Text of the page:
As the temperature within the enclosure becomes elevated, the high-limit control means cuts ofi the gas burners and actuates the motorized tie-rod 27 to move the damper blades 8a and 11a from the full line position illustrated in FIGURE 3 towards the broken line position. As this movement takes place it will be observed that open passageways are provided between the upper fan compartment 13 and the outside atmosphere through the rear of the unit A, while concurrently, the opening formed by the passage-way 26 separating the two compartments Within the unit is progressively closed or restricted. It will follow that an amount of outside atmospheric air will be drawn in between the damper blades 8a and becomes admixed within the upper fan compartment 13 with the now lesser amount of air being drawn into this compartment from the lower heating compartment 12. This latter arrangement will continue until the cooler air which is now being discharged through the nozzle 16 into the enclosure, causes the low-limit switch of the control means to be actuated, whereby the tie-rod 27 will begin to return to its previous position, thereby closing the outside air damper blades do while at the same time opening the recirculating damper blades 11a a proportionate amount and again turning on the gas burners.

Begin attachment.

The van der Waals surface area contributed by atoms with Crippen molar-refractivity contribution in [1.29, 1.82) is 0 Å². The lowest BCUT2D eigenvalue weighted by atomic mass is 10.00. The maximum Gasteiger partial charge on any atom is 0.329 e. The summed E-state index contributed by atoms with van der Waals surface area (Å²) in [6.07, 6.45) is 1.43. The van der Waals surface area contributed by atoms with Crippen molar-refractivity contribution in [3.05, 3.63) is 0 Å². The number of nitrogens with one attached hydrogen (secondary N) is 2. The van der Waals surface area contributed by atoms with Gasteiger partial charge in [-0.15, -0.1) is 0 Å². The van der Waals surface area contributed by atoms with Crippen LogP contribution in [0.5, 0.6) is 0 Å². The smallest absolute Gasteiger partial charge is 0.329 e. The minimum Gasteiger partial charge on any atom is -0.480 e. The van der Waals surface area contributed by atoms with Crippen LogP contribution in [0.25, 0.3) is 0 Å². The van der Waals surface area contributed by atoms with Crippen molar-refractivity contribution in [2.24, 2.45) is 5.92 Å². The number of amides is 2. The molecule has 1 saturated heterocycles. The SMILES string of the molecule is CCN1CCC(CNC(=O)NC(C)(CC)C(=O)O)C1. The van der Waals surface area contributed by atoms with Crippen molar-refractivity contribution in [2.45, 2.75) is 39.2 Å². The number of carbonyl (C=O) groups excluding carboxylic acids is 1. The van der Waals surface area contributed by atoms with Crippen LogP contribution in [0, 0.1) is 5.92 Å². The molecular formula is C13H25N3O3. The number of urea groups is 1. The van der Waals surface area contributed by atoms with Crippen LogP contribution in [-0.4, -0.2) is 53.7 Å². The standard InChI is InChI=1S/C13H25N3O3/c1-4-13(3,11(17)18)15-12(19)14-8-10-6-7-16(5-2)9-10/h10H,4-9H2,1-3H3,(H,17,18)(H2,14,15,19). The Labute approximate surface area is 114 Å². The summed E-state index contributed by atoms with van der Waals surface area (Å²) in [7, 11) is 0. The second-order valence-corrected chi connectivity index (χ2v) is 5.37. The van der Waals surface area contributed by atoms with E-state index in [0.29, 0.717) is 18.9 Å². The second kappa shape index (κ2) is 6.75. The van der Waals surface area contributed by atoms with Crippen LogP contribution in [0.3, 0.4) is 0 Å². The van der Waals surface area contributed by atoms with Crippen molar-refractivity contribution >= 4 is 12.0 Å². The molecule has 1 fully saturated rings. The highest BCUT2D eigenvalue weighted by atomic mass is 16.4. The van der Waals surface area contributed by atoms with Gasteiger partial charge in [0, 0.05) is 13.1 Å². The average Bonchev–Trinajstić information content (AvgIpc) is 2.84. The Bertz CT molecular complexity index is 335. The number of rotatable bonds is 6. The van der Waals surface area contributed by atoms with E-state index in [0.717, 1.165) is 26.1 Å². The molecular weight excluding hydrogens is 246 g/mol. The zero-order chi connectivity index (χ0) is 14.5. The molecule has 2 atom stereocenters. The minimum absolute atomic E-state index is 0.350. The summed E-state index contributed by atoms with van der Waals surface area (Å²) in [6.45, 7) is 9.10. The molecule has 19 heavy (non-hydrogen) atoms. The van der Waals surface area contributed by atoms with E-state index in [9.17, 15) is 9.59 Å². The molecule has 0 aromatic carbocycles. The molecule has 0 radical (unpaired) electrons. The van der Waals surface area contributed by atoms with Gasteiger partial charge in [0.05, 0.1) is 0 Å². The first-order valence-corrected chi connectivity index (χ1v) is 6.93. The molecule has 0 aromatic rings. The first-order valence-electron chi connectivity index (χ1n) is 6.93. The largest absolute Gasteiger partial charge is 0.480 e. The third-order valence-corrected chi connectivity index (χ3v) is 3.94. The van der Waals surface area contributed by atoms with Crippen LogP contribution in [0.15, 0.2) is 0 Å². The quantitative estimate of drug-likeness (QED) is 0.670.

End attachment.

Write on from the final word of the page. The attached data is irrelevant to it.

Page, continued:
When the unit is operating With the outside air damper 8 open, it will follow that the static pressure within the greenhouse 15 as Well as the lower heating compartment 12 will be increased according to the volume of fresh atmospheric air which is drawn into the greenhouse through the outside air damper 8. In order to regulate this static pressure within the enclosure, the damper blades 9a of the air exhaust damper which occupies the rear wall of the lower heating compartment 12 are provided with adjustable tensioning means (not shown) well known in the art, for maintaining these blades in the closed position as shown in full lines in FIGURE 3, against the static pressure of the air Within the compartment 12. Regulation of the tension means controlling the damper blades 9a determines that point at which the air pressure within this compartment will cause these blades to open, thereby preventing the static pressure from exceeding the desired preselected level. It will thus be seen from the foregoing description that a continuous weather conditioning system is presented for maintaining a preselected air temperature and pressure Within an enclosure by means of automatically controlled dampers for altering the air pattern as directed through the lower compartment 12. and upper compartment 13 of the unit A. The high-low limit thermostat means Within the enclosure permits of a modulating pattern of the air flow through the unit A to achieve the referred to objects.